KOCHI: Despite a decline in exports, tea prices are looking up in the domestic market. With the demand for CTC teas rising particularly in the south, big companies like Harrisons Malayalam are focussing more on the local market by launching new brands in the auction market.

South Indian tea prices have risen despite a fall in exports in the first six months due to increasing local demand. The best quality CTC teas are fetching anywhere between Rs 90 and Rs 100 kg. The average CTC price till the middle of August this year was Rs 78.86 per kg, over Rs 4 higher than in 2010.

Encouraged by the response to good quality CTC teas, Harrisons Malayalam recently launched 'Moongalaar Gold', a new bulk brand made from its Peermade-Kumili tea estates, for auctioning.

"The company has decided to focus on the domestic market while continuing to develop the export market," said Pankaj Kapoor, managing director of HML, which had stopped the loss-making consumer packet sales a few months ago. The company is also bringing premium quality teas made from its estates in Nilgiri-Wayanad region and from the high ranges of Munnar regions to the market soon.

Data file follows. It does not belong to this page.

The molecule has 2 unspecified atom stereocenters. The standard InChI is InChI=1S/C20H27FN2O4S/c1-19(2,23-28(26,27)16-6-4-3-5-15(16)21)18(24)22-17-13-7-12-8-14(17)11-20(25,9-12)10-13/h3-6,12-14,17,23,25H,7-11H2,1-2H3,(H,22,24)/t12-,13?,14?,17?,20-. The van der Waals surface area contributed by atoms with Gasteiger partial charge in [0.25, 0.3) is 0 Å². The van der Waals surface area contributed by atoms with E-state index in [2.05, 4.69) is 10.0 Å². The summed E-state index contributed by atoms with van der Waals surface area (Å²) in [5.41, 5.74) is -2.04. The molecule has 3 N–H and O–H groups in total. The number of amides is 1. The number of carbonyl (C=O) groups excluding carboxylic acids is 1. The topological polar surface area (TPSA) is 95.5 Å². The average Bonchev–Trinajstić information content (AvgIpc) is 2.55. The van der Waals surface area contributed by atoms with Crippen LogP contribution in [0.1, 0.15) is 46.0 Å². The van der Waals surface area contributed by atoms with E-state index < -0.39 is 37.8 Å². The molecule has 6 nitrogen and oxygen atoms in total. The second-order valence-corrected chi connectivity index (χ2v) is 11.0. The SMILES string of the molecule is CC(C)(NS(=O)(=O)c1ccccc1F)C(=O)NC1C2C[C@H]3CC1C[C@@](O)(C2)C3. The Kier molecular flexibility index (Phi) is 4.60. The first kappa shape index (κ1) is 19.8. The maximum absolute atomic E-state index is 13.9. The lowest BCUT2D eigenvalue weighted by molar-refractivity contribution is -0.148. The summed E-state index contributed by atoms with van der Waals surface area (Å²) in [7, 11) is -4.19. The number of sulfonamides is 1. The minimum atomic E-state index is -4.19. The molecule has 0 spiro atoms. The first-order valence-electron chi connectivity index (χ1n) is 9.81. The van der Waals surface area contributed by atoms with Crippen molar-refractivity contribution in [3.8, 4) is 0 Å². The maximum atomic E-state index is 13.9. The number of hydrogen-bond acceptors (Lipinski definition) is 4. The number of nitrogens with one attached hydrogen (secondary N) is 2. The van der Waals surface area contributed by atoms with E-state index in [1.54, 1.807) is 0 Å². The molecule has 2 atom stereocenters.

Kanan Devan Hill Plantations (KDHP) launched the Ripple brand CTC tea some time ago. "The tea has been receiving encouraging response from the market and we are in the process of consolidating the business," said Mathew Abraham, marketing manager of the company.

According to a leading tea broker, the per capita consumption of tea has gone up from 650 gram a few years ago to 1 kg now and it is growing every year. The festival season starting next week could further raise consumption.

Higher prices for CTC tea due to increasing domestic demand is a good sign as south India's CTC production caters to the local market which is more stable, said Peter Mathias, chairman of The United Planters' Association of Southern India (Upasi).

He noted that despite a drop in production, quantity sold at the south India auction centres were up by 2.3 million kg in the January-June period compared with the corresponding period last year. This pointed to a low carryover stock and hence prices could remain buoyant even if the production rises.

economic times